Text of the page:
Chancellor Philip Hammond has delivered the Autumn Statement – it will be his first and apparently his last. There weren’t too many surprises, but what changes do employers need to be aware of?
1 National Living and Minimum Wage rises
As of April 2017, the National Living Wage (the rate for those aged 25 and over) will increase by 30p to £7.50 per hour.
The hourly National Minimum Wage is set to rise as follows:
- for 21 to 24 year olds –£7.05 (currently £6.95)
- for 18 to 20 year olds – £5.60 (currently £5.55)
- for 16 to 17 year olds –£4.05 (currently £4.00)
- for apprentices – from £3.50 (currently £3.40)
2 Small businesses will be helped to understand minimum wage rules
The government has also said that £4.3 million will be spent on assisting small businesses getting their head around minimum wage rules and cracking down on employers who violate the law by not paying their workers the national minimum wage rates.
3 National Insurance aligned
From April 2017, the government will align the employee and employer National Insurance thresholds at £157 per week. The maximum cost to business will be £7.18 per employee a year.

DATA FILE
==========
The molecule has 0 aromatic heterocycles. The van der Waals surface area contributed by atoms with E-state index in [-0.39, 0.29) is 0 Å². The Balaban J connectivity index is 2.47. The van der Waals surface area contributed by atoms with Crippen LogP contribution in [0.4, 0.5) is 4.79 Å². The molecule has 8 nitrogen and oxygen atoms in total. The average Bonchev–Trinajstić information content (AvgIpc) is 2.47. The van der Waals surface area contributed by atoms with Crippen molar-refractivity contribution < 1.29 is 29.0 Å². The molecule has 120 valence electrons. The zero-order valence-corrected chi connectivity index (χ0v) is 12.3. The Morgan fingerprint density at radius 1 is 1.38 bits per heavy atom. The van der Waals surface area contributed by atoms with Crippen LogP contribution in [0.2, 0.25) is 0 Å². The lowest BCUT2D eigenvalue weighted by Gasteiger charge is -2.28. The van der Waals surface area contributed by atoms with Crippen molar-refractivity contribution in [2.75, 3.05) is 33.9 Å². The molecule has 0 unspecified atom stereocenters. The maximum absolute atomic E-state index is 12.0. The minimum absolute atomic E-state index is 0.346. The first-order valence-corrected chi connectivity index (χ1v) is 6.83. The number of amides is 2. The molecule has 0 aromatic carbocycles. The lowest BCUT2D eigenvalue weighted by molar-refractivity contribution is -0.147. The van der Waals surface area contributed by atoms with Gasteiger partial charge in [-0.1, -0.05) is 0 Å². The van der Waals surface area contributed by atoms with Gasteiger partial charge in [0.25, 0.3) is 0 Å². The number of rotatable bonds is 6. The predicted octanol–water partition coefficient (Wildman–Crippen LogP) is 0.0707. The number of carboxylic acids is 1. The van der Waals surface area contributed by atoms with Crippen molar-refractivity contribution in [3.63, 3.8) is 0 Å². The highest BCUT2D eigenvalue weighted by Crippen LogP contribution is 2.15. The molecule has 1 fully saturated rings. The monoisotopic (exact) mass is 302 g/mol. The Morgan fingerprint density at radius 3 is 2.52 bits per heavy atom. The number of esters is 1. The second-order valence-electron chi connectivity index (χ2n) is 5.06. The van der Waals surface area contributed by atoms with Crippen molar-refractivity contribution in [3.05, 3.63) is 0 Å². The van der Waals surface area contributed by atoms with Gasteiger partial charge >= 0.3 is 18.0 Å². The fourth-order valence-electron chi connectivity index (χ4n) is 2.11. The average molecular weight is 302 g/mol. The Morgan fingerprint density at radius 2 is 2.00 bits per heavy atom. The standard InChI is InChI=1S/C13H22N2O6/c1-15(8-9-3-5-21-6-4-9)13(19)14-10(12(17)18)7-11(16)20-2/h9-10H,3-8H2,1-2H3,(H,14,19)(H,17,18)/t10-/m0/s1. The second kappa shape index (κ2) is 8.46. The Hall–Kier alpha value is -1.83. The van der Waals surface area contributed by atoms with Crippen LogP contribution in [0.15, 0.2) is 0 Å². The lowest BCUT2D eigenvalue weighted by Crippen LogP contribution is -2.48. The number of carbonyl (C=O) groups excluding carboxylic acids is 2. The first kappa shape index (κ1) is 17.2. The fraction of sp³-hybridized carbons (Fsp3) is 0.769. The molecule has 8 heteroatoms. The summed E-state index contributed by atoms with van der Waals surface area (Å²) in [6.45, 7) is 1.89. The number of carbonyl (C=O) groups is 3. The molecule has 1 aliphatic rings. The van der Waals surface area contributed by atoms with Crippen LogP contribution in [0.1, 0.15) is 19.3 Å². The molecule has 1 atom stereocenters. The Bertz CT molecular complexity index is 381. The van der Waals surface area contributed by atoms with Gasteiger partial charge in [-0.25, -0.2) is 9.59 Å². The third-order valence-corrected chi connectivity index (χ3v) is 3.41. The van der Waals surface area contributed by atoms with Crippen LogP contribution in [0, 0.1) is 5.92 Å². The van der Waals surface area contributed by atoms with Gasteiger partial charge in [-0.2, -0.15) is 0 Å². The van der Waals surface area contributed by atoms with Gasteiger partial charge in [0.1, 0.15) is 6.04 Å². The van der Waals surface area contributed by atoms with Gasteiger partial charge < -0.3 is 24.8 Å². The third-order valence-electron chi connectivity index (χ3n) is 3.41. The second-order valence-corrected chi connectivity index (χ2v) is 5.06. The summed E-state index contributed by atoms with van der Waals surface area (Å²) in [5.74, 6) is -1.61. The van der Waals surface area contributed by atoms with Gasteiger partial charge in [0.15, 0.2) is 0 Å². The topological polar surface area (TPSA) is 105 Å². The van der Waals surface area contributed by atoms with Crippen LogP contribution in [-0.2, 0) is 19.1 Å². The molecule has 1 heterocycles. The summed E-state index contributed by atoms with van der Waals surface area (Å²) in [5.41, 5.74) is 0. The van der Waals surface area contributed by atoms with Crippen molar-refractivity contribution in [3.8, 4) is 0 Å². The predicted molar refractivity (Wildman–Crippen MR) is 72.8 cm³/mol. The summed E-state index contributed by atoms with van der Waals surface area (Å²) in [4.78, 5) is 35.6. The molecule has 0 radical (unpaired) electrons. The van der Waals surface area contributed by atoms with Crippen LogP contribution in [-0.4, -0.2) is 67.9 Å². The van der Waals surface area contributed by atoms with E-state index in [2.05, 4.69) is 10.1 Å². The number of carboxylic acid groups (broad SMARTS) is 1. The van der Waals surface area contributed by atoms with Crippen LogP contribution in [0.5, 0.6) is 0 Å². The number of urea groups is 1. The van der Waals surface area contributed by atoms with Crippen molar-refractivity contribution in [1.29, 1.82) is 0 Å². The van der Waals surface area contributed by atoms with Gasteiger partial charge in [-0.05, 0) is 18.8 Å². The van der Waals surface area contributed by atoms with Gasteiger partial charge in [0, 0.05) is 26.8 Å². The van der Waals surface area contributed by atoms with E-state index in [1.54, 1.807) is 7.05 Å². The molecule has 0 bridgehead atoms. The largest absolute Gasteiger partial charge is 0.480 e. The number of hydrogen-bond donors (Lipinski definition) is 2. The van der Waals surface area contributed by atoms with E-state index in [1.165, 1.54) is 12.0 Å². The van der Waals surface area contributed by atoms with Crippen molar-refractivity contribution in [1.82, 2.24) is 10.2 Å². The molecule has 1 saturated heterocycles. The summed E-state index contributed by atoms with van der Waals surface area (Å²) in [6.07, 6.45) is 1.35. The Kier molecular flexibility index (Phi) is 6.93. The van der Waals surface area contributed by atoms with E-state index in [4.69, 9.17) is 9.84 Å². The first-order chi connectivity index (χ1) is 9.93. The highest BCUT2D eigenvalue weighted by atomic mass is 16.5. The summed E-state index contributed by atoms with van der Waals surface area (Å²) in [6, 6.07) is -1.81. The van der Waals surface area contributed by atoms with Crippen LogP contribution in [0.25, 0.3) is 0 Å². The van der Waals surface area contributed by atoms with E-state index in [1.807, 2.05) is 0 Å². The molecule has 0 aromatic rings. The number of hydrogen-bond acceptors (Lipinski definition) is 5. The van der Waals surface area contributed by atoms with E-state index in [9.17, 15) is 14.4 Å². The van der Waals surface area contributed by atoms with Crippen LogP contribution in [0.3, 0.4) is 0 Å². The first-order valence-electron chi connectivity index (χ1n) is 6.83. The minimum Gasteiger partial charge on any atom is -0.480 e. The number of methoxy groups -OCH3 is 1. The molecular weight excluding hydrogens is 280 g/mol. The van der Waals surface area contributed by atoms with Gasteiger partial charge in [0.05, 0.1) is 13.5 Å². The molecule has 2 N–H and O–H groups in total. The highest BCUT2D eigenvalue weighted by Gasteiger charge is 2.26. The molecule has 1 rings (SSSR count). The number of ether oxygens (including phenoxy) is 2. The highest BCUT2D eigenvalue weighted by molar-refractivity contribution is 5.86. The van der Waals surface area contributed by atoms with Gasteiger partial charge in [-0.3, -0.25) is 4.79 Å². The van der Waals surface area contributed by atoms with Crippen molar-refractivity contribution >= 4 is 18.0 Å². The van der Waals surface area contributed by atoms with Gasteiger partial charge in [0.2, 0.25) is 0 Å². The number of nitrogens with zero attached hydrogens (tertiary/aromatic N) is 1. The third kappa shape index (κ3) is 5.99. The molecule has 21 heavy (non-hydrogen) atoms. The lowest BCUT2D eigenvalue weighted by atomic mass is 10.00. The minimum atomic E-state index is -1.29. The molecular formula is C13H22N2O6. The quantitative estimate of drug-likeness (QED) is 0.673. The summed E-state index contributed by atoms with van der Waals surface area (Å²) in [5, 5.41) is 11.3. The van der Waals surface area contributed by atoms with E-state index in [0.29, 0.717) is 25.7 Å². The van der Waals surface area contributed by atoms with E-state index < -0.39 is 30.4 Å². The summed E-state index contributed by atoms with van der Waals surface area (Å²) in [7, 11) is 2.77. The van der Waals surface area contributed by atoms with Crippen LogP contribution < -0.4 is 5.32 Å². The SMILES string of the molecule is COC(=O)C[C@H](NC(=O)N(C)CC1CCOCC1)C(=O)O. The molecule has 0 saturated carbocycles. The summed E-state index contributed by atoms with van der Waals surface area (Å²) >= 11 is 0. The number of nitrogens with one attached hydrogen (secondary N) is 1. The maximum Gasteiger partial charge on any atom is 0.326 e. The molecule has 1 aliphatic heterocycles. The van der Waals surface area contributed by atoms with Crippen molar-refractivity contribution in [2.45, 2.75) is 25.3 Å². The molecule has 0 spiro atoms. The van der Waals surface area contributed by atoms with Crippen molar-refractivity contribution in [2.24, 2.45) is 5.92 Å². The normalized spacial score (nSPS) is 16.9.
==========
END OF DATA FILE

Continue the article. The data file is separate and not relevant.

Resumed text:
4 Crack down on salary sacrifice schemes
The Chancellor announced a clamp down on salary sacrifice schemes. A salary sacrifice arrangement is an agreement between an employer and an employee, which allows the employee to give up part of their salary for a non-cash benefit, for example, childcare vouchers. It creates tax savings for employers and employees.
As of April 2017, the majority of salary sacrifice schemes will be subject to the same tax as cash income. There are some exceptions, such as childcare, cycling to work schemes, ultra-low emission cars and pensions.
All arrangements that are in place before April 2017 will be protected for up to a year. Certain long-term arrangements will be protected until April 2021.